Session 1 – Fundamental Freedoms:
Freedom of expression, free media, and information;
Address by the OSCE Representative on Freedom of the Media
The United States welcomes this opportunity to address our concerns regarding respect by participating States for the exercise, both off line and on line, of the fundamental freedom of expression, including by members of civil society organizations and the media. We are grateful to the Irish Chair-in-Office for having hosted the Dublin conference on Internet freedom earlier this year, in which I was pleased to participate. As always, we extend our appreciation to the Representative on Freedom of the Media, Dunja Mijatovic, for her tireless efforts to defend and promote freedom of expression exercised via traditional and new media alike. She and her team have helped us all to identify best practices that can improve our adherence to OSCE commitments. Perhaps most importantly, she has been a principled voice for bloggers, journalists and other activists who are harassed or imprisoned for their work to disseminate independent information that is essential for democratic development.
Nonetheless, the sad truth is that today in 2012, across the globe, and within the OSCE region, the space is shrinking for freedom of expression and the free flow of ideas, opinion and information that are vital to democracy, prosperity and security. In a number of participating States, we are seeing the use of criminal codes to prosecute defamation. In Ukraine, the future Chair of the OSCE, a draft to reinstate defamation as a crime carrying a prison term up to five years is under review in parliament. Russia, which decriminalized defamation as recently as December 2011, has recriminalized it. In some OSCE states we also see: the imposition of often crippling civil penalties for insult or opinion; prosecutions designed to inflict crippling financial damage on news organizations; government dominance in the ownership of media outlets; and the increasing misuse or abuse of anti-terrorism, anti-extremism, or incitement laws to intimidate, harass and prosecute civil society members and journalists for what they say, print, broadcast, blog, text or Tweet.
We remain deeply concerned by the threat or use of violence against journalists and others whose peaceful efforts to expose human rights violations or corruption run afoul of powers that be. All too often, attacks that result in grievous injury or death are met with impunity, which feeds an atmosphere of fear and intimidation.
A disturbing number of cases of violence against journalists in the OSCE space are thought to be connected to official persons, including members of security services. We concur with the recommendation in the Joint Declaration on Crimes against Freedom of Expression, issued on June 25, 2012, by the UN Special Rapporteur on Freedom of Opinion and Expression, the OSCE Representative on Freedom of the Media, the OAS Special Rapporteur on Freedom of Expression, and the ACHPR Special Rapporteur on Freedom of Expression and Access to Information. That Declaration states that when a crime against freedom of expression takes place, “the investigation should be carried out by a body that is independent from those implicated in events.”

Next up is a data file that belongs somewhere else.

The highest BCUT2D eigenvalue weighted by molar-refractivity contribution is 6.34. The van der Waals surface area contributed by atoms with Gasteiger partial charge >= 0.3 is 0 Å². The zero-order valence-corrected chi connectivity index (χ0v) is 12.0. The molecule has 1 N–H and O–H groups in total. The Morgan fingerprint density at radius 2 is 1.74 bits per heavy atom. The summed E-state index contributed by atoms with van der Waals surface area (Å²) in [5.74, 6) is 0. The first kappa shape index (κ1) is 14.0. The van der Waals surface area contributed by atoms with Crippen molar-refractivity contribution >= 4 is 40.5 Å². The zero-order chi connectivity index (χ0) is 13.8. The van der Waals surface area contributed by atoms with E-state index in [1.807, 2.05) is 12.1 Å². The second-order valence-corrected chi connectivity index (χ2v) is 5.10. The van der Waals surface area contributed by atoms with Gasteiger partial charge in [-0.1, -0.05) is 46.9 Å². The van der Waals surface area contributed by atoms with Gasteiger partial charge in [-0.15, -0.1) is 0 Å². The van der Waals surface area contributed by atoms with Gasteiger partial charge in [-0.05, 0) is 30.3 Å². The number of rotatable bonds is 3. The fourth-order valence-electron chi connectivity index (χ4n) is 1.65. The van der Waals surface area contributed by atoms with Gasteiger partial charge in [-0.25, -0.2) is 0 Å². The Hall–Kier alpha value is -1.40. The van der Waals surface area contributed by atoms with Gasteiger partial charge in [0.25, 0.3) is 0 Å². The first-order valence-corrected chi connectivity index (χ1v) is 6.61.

In the Russian Federation alone, 16 cases of murdered journalists remain unsolved, such as that of the prominent Dagestani journalist Khajimurad Kamalov, who was gunned down in front of his home last December 15. In April, Lukpan Akhmedyarov, a correspondent for a weekly newspaper in Oral, western Kazakhstan, known for investigating corruption and human rights abuses, was attacked by unknown assailants who stabbed him and shot him with an air pistol. While he was in the hospital recovering from the massive injuries sustained in that attack, he was charged and quickly found guilty of insulting a local official and ordered to pay the equivalent of about $33,000.
In Belarus, Anton Surapin, an independent journalist and blog editor, was detained by the KGB for over one month for uploading photos of teddy bears holding small signs calling for free speech that had been air-dropped into the country. Following his release he faces travel restrictions. Charges against him of “complicity in a crime and assistance to illegal entry” have not been dropped. As recently as September 18, several Belarusian and international journalists were manhandled and briefly detained in Minsk while covering a peaceful public action by the opposition movement Tell The Truth that was calling for a boycott of yesterday’s parliamentary elections. On the same occasion, three opposition activists were sentenced from seven to twelve days imprisonment.
We urge the Azerbaijan authorities to ensure good faith, thorough investigations into the blackmail attempt against investigative journalist Khadija Ismailova and the beating of journalist Idrak Abbasov.
On March 15, an appeals court in Uzbekistan upheld an additional five-year sentence imposed on political activist and journalist Muhammad Bekjanov for allegedly violating internal prison rules just days before his 13-year prison sentence was set to end. And we continue to have serious due process concerns about the administrative trial of independent Uzbek journalist Elena Bondar; the proceedings appeared to violate Uzbekistan’s own laws and procedure involving the rights of defendants.